Locating Duplicate Entries In A MySQL Table

If you don’t have unique indexes on your table, it is likely that you will occasionally have entries that are duplicated. This can often happen because of a software bug or possibly a user error. Some applications even choose not to have unique indexes for performance reasons; though this happens at the cost of data integrity.

The best I know of, to demonstrate how to locate the duplicate entries, is to use an example. So let’s say you have the following table:

mysql> desc result;
+-------------------------+--------------+------+-----+---------+----------------+
| Field                   | Type         | Null | Key | Default | Extra          |
+-------------------------+--------------+------+-----+---------+----------------+
| id                      | bigint(20)   | NO   | PRI | NULL    | auto_increment |
| comment                 | varchar(255) | YES  |     | NULL    |                |
| key1_id                 | bigint(20)   | YES  | MUL | NULL    |                |
| key2_id                 | bigint(20)   | YES  | MUL | NULL    |                |
| str1                    | varchar(255) | YES  | MUL | NULL    |                |
| result                  | float        | YES  |     | NULL    |                |
+-------------------------+--------------+------+-----+---------+----------------+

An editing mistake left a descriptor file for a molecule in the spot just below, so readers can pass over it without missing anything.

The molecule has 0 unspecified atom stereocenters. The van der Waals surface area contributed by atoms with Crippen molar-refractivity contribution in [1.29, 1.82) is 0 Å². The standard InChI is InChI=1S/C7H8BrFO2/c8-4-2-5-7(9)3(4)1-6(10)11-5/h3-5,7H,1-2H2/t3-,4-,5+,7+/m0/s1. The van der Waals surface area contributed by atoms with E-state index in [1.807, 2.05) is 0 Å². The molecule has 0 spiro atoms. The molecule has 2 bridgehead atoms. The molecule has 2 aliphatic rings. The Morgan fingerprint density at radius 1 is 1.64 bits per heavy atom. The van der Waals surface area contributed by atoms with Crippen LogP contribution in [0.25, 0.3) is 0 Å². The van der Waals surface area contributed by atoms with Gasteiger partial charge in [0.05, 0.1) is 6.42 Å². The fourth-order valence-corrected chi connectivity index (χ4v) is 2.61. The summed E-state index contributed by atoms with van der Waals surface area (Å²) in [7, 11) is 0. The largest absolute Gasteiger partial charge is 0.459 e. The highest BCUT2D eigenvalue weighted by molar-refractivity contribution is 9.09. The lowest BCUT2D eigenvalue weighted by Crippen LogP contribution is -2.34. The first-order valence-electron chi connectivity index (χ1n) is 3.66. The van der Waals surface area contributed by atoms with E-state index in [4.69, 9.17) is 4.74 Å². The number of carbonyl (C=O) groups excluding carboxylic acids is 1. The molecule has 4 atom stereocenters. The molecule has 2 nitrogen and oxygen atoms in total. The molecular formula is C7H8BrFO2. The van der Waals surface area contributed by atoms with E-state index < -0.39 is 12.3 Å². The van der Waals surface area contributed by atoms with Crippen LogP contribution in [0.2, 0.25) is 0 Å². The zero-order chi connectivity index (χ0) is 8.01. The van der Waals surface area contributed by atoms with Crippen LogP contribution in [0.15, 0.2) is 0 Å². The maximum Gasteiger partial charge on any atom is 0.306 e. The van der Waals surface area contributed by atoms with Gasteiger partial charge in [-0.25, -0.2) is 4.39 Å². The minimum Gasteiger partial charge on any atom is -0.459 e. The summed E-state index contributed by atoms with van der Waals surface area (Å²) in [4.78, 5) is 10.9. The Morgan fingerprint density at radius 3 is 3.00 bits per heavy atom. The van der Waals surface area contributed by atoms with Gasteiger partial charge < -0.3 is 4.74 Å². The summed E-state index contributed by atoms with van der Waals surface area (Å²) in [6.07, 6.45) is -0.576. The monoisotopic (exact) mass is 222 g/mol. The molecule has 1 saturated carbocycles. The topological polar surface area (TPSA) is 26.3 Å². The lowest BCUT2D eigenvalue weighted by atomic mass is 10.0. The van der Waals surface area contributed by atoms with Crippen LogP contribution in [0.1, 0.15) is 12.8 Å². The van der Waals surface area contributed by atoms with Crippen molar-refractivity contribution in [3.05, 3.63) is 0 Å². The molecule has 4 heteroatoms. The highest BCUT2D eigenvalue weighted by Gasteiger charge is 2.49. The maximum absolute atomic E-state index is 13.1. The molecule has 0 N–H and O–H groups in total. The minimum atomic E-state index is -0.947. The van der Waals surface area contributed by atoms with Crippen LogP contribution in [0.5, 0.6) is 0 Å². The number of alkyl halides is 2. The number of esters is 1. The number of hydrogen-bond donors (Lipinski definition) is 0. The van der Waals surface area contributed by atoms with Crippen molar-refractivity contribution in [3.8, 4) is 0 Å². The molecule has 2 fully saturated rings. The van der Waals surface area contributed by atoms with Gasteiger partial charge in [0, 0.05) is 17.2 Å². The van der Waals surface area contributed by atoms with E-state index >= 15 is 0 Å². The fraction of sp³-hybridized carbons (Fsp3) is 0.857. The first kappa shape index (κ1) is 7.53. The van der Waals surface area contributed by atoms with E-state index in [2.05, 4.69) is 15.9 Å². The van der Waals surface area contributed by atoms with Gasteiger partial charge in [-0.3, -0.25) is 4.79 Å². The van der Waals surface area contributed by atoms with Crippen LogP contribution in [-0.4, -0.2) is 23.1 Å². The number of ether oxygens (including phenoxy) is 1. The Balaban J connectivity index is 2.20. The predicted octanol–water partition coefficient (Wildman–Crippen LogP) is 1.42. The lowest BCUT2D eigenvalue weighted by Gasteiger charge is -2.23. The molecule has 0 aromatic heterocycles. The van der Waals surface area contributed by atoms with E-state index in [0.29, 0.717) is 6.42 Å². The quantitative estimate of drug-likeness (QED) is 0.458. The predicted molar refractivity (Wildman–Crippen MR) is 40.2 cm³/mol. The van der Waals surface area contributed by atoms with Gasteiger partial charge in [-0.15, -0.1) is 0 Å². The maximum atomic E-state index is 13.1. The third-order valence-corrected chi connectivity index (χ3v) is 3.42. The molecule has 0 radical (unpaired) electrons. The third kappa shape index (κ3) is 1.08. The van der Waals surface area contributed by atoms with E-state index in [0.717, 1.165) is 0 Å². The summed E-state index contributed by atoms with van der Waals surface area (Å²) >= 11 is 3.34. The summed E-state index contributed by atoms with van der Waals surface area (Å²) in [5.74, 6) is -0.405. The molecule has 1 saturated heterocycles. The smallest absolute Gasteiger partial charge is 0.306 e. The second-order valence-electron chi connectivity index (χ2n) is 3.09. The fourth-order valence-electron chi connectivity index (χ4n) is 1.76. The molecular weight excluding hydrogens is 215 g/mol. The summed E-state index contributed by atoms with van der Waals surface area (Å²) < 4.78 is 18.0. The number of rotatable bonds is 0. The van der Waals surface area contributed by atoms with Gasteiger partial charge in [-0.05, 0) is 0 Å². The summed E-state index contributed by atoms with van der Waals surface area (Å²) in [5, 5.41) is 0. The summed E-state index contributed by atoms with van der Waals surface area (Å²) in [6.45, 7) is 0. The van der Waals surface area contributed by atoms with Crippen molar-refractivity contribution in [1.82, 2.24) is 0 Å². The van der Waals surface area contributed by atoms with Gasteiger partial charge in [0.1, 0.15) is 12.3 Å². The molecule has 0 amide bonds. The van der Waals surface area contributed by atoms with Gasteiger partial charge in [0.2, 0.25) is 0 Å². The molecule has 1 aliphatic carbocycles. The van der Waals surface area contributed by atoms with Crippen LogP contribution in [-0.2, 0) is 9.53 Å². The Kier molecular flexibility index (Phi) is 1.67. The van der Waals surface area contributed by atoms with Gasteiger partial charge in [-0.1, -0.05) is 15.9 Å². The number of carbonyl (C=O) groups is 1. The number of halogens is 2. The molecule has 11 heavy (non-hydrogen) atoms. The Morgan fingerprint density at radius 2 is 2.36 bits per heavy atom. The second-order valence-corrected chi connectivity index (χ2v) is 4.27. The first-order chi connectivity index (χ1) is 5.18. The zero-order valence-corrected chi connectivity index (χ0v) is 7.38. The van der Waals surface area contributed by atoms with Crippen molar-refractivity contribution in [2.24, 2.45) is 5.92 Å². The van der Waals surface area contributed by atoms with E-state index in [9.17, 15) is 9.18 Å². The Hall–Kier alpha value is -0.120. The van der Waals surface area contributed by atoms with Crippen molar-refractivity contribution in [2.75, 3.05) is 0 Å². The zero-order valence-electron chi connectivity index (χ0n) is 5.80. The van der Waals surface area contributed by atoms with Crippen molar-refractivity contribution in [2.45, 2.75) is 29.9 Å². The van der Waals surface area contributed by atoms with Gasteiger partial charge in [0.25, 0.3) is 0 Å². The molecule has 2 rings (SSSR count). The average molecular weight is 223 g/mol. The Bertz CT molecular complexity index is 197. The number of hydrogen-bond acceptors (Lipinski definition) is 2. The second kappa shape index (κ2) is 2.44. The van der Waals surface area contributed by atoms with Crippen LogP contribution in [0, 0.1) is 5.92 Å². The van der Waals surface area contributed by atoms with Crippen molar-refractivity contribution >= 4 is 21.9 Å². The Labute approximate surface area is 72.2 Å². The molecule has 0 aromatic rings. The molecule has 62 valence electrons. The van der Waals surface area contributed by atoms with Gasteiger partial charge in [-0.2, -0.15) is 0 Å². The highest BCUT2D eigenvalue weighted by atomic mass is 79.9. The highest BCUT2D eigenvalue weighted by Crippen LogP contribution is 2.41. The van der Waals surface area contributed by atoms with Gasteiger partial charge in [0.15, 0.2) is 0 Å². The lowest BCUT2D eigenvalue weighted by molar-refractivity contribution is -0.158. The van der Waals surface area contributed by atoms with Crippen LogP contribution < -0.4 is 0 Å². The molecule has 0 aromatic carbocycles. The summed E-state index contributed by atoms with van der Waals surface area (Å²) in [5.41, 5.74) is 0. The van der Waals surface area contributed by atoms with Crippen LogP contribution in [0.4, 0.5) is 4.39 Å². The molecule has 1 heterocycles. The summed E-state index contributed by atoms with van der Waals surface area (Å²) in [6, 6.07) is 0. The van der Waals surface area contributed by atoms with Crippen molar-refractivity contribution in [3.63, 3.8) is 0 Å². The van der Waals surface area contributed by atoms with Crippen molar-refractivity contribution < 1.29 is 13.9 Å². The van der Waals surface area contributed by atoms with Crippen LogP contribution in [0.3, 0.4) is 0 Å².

In this example, let’s say you want the following field set to have a unique combination of values. In other words, you want these fields to be a sort of composite key; so that there are no two records in the database which have the same values for these three fields.

| key1_id             | bigint(20)   | YES  | MUL | NULL    |                |
| key2_id             | bigint(20)   | YES  | MUL | NULL    |                |
| str1                | varchar(255) | YES  | MUL | NULL    |                |

Well, let’s say that you are concerned about having duplicate values in your data. You need to have an effective way of querying the database in order to find the duplicate records. The following query would locate duplicates of the above field-set.

mysql> select id, str1, key1_id, key2_id, count(*)
from test_result group by str1,key1_id,key2_id
having count(*) > 1;

In the example you group by the list of fields that you want to use as your composite key and select the fields you want to see in your output. The above output looked like the following:

+-------+----------+--------------+-------------+----------+
| id    | str1     | key1_id      | key2_id | count(*) |
+-------+----------+--------------+-------------+----------+
| 17293 | EDDP     |         1951 |        1923 |        4 |
| 17302 | GRAV     |         1951 |        1923 |        4 |
| 17294 | MTDN     |         1951 |        1923 |        4 |
| 17301 | OXID     |         1951 |        1923 |        4 |
| 17303 | PH       |         1951 |        1923 |        4 |
| 17288 | XTC      |         1951 |        1923 |        4 |
+-------+----------+--------------+-------------+----------+
6 rows in set (0.52 sec)

What we have in this example is four of each of these records which are supposed to be unique.

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